Its purpose and practice within the life of the church


As we examine the Scriptures, we find that baptism is intertwined with discipleship, conversion and belief.

1. Baptism is for disciples of Jesus. According to Jesus’ teaching, his disciples are marked out as those who are baptized in the name of the Father, Son and Holy Spirit and are seeking to be taught the commands of Jesus (Matthew 28:19-20). Therefore, discipleship and baptism are inseparably linked. To be a disciple means you are baptized, to be baptized means you are a disciple. The introductory mark of our learning of and following after Jesus is our experience of baptism. 

2. Baptism is for those who have been converted. In the Epistles, as in Acts, the focus is on baptism as an introductory act to the Christian faith, signifying what God has done on their behalf. Those who are baptized are declaring that God has done something to them. In Christ, they have died to sin, are clothed with his righteousness, and are cleansed from their sin (Romans 6:2-5). Hence, another way of saying someone was a Christian was to say that they had been baptized. In some ways, baptism is considered shorthand for their conversion (Galatians 3:27). Therefore, to be baptized means you have been born again into a spiritual family (John 3), you are a member of the New Covenant by which God assures you of the forgiveness of sin, grants you new desires and right relationship with him (Jeremiah 31:31-34). Therefore, to be baptized speaks to the conversion that God has wrought within you as he has simultaneously convicted you of your sinfulness and convinced you of Jesus’ ability to cleanse, forgive and renew. 

3. Baptism is for believers. The pattern of Scripture is that baptism always occurs after one believes. (Acts 8:12-13, Acts 16:31-34, Acts 18:8). The experience of baptism does not save, for we are saved by grace alone through faith (Ephesians 2:8). However, our baptism is an act of faith in which we are believing the promise of the gospel, as it is applied to us. The repeated experience within Scripture is that a person hears the promise of the gospel, repents and believes and is then baptized. Our belief God’s promise drives our desire and right to be baptized. Therefore, those who are baptized, are also believers in the promise extended to them in Christ.

In summary, we could say this: Baptism is the visible mark or sign of our fellowship with God. At its core, it speaks to what God has done for us on our behalf and our baptism is therefore done in faith, having full confidence in the promises of God. It is his pledge to us which we receive by faith. The 1689 Confession of Faith summarizes this as follows:

Baptism is an ordinance of the New Testament, ordained by Jesus Christ. To those baptized it is a sign of their fellowship with him in his death and resurrection, of their being grafted into him, of remission of sins, and of submitting themselves to God through Jesus Christ to live and walk in newness of life. — 1689 Confession of Faith, Chapter 29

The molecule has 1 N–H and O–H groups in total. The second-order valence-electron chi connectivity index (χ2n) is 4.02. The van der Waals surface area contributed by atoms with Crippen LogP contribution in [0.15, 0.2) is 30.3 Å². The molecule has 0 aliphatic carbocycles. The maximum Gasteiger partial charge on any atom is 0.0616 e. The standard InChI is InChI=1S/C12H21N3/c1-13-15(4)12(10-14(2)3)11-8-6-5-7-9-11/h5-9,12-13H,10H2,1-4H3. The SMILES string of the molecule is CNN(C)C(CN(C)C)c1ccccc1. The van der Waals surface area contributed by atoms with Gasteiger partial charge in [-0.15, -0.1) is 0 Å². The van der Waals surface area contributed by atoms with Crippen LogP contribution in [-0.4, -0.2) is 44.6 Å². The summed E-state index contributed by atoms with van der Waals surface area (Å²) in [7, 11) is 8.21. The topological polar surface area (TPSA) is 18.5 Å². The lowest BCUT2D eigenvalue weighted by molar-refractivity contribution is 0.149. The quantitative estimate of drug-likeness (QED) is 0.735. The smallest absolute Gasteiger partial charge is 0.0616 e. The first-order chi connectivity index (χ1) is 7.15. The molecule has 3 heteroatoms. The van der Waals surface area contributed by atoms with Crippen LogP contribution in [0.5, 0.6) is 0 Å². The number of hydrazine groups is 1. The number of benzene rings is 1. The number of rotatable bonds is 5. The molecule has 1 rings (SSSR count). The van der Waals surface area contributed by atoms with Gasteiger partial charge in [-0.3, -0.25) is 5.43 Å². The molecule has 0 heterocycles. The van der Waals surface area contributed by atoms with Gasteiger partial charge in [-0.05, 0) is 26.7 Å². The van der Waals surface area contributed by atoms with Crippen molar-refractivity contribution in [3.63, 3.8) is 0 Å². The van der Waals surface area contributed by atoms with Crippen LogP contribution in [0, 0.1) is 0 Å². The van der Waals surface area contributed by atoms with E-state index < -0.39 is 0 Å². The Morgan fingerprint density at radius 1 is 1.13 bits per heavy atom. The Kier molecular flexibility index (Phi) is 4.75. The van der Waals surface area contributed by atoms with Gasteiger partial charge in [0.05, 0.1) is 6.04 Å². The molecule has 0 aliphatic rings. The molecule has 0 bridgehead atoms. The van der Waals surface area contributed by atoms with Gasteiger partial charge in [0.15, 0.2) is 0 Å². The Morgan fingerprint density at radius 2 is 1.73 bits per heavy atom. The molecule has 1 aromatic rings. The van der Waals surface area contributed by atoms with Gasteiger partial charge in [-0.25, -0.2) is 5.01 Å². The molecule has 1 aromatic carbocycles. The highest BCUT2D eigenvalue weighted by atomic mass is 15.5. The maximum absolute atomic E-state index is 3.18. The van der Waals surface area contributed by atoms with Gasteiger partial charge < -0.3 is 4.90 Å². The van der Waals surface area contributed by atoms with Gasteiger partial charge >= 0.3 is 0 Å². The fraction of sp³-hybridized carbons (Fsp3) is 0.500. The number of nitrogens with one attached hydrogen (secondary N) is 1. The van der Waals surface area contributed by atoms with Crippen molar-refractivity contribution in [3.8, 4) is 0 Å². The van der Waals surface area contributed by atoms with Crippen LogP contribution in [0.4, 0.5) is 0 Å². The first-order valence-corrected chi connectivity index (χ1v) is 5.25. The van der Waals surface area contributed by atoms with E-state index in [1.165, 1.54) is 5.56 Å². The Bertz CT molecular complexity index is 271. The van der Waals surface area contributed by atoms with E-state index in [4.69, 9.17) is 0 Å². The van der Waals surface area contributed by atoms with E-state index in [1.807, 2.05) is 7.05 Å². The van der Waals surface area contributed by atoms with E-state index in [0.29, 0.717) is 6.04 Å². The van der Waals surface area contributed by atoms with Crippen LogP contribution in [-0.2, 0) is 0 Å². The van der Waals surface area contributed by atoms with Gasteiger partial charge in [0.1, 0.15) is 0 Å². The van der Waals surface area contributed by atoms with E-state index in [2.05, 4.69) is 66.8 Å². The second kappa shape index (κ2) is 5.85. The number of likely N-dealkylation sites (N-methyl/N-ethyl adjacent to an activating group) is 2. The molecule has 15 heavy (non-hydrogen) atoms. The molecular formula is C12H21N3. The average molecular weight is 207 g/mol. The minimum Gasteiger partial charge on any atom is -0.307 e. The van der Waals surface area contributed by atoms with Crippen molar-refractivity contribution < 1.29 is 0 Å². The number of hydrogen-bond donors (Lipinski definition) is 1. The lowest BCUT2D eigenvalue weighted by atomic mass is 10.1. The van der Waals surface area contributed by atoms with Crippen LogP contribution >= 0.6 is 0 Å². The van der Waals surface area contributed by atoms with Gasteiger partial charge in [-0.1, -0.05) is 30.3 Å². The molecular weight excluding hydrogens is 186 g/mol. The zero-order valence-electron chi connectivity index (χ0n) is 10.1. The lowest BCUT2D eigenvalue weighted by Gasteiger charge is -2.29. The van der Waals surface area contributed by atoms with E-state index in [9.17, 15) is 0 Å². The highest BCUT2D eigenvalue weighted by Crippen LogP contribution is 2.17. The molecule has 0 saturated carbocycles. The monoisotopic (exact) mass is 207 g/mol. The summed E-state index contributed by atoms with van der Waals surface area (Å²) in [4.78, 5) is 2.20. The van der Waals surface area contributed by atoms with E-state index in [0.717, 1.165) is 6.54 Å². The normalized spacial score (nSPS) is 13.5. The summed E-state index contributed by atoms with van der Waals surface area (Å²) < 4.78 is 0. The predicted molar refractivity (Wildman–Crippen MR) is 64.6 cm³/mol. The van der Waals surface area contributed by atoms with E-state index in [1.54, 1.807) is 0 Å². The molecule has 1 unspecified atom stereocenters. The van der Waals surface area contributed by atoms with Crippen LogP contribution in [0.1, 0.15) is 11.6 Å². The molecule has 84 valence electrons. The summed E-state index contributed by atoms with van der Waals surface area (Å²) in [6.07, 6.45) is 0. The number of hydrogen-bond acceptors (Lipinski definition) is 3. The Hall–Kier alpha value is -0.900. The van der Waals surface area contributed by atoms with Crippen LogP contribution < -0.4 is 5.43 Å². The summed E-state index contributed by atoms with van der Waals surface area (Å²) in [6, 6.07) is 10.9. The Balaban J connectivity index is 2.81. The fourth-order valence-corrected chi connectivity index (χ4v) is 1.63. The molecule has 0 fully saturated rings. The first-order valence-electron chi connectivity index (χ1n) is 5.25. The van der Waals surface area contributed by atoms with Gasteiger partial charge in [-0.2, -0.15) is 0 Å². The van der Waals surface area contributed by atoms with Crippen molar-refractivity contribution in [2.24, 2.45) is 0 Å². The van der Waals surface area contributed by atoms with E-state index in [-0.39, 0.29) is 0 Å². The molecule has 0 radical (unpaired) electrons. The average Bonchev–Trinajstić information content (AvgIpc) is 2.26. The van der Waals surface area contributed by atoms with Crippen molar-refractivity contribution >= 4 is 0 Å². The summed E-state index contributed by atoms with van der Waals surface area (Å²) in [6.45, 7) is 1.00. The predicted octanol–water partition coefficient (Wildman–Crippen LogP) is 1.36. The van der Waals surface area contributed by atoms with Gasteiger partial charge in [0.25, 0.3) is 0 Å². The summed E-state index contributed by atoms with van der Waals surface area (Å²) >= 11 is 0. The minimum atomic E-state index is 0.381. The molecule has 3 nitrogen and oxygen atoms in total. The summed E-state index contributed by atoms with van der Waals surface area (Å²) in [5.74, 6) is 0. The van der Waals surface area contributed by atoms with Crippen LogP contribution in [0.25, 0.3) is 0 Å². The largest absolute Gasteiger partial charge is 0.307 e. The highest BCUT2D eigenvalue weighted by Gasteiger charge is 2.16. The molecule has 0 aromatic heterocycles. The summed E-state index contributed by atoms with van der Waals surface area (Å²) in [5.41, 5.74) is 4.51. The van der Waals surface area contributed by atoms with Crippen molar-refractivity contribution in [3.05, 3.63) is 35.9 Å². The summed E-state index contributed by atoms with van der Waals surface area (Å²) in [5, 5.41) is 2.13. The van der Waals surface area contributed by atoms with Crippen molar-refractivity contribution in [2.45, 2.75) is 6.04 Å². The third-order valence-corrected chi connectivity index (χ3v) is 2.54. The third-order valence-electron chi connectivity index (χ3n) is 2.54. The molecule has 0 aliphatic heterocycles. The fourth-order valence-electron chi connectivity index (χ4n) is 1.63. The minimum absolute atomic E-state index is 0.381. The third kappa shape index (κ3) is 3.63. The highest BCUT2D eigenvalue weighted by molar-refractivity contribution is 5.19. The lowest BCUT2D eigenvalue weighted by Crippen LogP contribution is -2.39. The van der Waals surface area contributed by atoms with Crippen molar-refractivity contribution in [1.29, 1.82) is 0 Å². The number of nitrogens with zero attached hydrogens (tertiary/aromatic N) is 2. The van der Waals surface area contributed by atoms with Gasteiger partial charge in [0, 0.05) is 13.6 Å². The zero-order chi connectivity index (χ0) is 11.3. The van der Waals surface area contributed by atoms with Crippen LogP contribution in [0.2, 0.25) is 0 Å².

Taking all of this into consideration, you could summarize this in two statements: a person who is baptized has 1) a right confession (Jesus Christ, Son of the Living God, crucified and resurrected for me) and 2) a new nature (they have a growing love for what God loves and growing hatred for all that God hates). Therefore, the person being baptized ought to give some sense of validity to both statements. As a person desires to be baptized, this would be evident to those within their life and as they talk with the pastors/elders. 

However, in regards to children (especially those born to Christian parents) this observation of right confession and new nature can be difficult to navigate as to when they ought to be baptized. Therefore, keeping in mind that the person being baptized is a believing, converted disciple of Jesus, parents should prayerfully discern if the following are present within the child seeking to be baptized:

  • a growing desire to hear, understand and obey Scripture
  • an ongoing and increasing desire to pray
  • a willingness to confess and repent of sin
  • asking questions about God, Scripture and the Christian faith

While the Bible draws a sharp line between the saved and the lost, this is not a line the church (elders, fathers, mothers, etc) can draw with the same accuracy. No human is the authority on if a person is saved or not, nor does any human being have the ability to discern the condition of the heart. However, pastors and parents must do all that is humanly possible to determine whether or not the applicant is a Christian, as the health and function of the church depends on it (Ephesians 4:12-16). At the same time, our endeavors to ensure those being baptized are in fact true confessors, should not become crippled by the over-bearing exhaustion to “get it right” and become miserly in who ought to be baptized. We want to be biblically faithful and gracious in all that we set our hands to.

Therefore, if you or one of your children is desiring to be baptized, read through this document, read the noted Scriptures and make a time to speak further with one of the elders about this. 

Bottom line, Jesus is actively working in our homes and community to seek and save the lost - we ought to prayerfully expect to see faith-filled, Christ-exalting, new believers in our midst. Baptism is a celebration of all that God has done and promised to us, may God be faithful to do so in our midst!